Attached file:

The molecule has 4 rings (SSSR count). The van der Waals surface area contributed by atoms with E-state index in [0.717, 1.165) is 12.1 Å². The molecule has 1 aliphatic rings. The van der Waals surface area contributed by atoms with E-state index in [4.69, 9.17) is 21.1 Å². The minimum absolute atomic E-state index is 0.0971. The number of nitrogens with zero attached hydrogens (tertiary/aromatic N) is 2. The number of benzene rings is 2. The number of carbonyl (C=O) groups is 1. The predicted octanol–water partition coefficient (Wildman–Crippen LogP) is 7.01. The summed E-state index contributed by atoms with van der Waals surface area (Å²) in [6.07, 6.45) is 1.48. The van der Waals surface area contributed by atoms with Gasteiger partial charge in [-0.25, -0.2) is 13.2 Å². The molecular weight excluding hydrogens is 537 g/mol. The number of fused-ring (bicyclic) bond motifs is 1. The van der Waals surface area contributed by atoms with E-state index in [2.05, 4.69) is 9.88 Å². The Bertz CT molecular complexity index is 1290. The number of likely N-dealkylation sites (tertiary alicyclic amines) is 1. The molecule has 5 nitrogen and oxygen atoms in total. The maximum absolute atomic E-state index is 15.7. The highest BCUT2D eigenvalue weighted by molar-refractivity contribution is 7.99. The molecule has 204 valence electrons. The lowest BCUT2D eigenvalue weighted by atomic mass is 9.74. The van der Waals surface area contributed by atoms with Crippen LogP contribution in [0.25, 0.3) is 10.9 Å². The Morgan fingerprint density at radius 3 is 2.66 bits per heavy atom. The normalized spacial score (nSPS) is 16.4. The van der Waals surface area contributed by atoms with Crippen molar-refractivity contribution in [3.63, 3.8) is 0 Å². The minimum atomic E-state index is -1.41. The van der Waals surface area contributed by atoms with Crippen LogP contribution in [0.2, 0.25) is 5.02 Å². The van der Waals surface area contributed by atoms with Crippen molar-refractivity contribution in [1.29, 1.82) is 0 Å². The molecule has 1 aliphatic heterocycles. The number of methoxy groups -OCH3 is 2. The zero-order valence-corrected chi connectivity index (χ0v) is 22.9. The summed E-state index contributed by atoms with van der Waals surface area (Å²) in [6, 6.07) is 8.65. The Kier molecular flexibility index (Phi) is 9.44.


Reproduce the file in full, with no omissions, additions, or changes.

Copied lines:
The molecule has 4 rings (SSSR count). The van der Waals surface area contributed by atoms with E-state index in [0.717, 1.165) is 12.1 Å². The molecule has 1 aliphatic rings. The van der Waals surface area contributed by atoms with E-state index in [4.69, 9.17) is 21.1 Å². The minimum absolute atomic E-state index is 0.0971. The number of nitrogens with zero attached hydrogens (tertiary/aromatic N) is 2. The number of benzene rings is 2. The number of carbonyl (C=O) groups is 1. The predicted octanol–water partition coefficient (Wildman–Crippen LogP) is 7.01. The summed E-state index contributed by atoms with van der Waals surface area (Å²) in [6.07, 6.45) is 1.48. The van der Waals surface area contributed by atoms with Gasteiger partial charge in [-0.25, -0.2) is 13.2 Å². The molecular weight excluding hydrogens is 537 g/mol. The number of fused-ring (bicyclic) bond motifs is 1. The van der Waals surface area contributed by atoms with E-state index in [2.05, 4.69) is 9.88 Å². The Bertz CT molecular complexity index is 1290. The number of likely N-dealkylation sites (tertiary alicyclic amines) is 1. The molecule has 5 nitrogen and oxygen atoms in total. The maximum absolute atomic E-state index is 15.7. The highest BCUT2D eigenvalue weighted by molar-refractivity contribution is 7.99. The molecule has 204 valence electrons. The lowest BCUT2D eigenvalue weighted by atomic mass is 9.74. The van der Waals surface area contributed by atoms with Crippen LogP contribution in [0.25, 0.3) is 10.9 Å². The Morgan fingerprint density at radius 3 is 2.66 bits per heavy atom. The normalized spacial score (nSPS) is 16.4. The van der Waals surface area contributed by atoms with Crippen molar-refractivity contribution in [3.63, 3.8) is 0 Å². The minimum atomic E-state index is -1.41. The van der Waals surface area contributed by atoms with Crippen LogP contribution in [0.2, 0.25) is 5.02 Å². The van der Waals surface area contributed by atoms with Crippen molar-refractivity contribution in [1.29, 1.82) is 0 Å². The molecule has 1 aliphatic heterocycles. The number of methoxy groups -OCH3 is 2. The zero-order valence-corrected chi connectivity index (χ0v) is 22.9. The summed E-state index contributed by atoms with van der Waals surface area (Å²) in [6, 6.07) is 8.65. The Kier molecular flexibility index (Phi) is 9.44.